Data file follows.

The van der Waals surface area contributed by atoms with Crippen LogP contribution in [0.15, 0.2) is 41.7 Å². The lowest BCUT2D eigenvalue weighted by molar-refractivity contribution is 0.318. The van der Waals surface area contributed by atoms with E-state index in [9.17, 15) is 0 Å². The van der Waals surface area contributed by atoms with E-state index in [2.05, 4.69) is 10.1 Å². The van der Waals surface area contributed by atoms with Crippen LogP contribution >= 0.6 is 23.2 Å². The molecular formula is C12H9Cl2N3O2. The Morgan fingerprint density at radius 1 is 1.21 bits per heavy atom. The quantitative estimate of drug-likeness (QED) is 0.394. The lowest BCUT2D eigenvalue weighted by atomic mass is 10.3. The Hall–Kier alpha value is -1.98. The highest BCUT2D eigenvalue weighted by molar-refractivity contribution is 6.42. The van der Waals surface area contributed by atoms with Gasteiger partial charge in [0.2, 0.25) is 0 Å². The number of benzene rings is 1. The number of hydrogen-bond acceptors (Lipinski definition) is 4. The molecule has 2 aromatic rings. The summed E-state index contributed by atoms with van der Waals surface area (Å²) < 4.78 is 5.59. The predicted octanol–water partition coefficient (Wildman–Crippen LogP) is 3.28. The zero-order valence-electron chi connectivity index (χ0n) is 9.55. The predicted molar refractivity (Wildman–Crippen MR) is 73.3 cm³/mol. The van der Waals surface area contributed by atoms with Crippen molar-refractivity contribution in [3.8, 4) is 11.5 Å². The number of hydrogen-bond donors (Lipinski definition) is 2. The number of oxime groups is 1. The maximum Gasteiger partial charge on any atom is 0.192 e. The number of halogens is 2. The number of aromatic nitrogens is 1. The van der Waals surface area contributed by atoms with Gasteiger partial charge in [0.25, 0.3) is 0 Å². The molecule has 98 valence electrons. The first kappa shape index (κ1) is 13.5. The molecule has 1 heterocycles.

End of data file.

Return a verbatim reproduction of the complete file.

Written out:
The van der Waals surface area contributed by atoms with Crippen LogP contribution in [0.15, 0.2) is 41.7 Å². The lowest BCUT2D eigenvalue weighted by molar-refractivity contribution is 0.318. The van der Waals surface area contributed by atoms with E-state index in [9.17, 15) is 0 Å². The van der Waals surface area contributed by atoms with E-state index in [2.05, 4.69) is 10.1 Å². The van der Waals surface area contributed by atoms with Crippen LogP contribution >= 0.6 is 23.2 Å². The molecular formula is C12H9Cl2N3O2. The Morgan fingerprint density at radius 1 is 1.21 bits per heavy atom. The quantitative estimate of drug-likeness (QED) is 0.394. The lowest BCUT2D eigenvalue weighted by atomic mass is 10.3. The Hall–Kier alpha value is -1.98. The highest BCUT2D eigenvalue weighted by molar-refractivity contribution is 6.42. The van der Waals surface area contributed by atoms with Gasteiger partial charge in [0.2, 0.25) is 0 Å². The number of benzene rings is 1. The number of hydrogen-bond acceptors (Lipinski definition) is 4. The molecule has 2 aromatic rings. The summed E-state index contributed by atoms with van der Waals surface area (Å²) < 4.78 is 5.59. The predicted octanol–water partition coefficient (Wildman–Crippen LogP) is 3.28. The zero-order valence-electron chi connectivity index (χ0n) is 9.55. The predicted molar refractivity (Wildman–Crippen MR) is 73.3 cm³/mol. The van der Waals surface area contributed by atoms with Crippen molar-refractivity contribution in [3.8, 4) is 11.5 Å². The number of hydrogen-bond donors (Lipinski definition) is 2. The number of oxime groups is 1. The maximum Gasteiger partial charge on any atom is 0.192 e. The number of halogens is 2. The number of aromatic nitrogens is 1. The van der Waals surface area contributed by atoms with Gasteiger partial charge in [0.25, 0.3) is 0 Å². The molecule has 98 valence electrons. The first kappa shape index (κ1) is 13.5. The molecule has 1 heterocycles.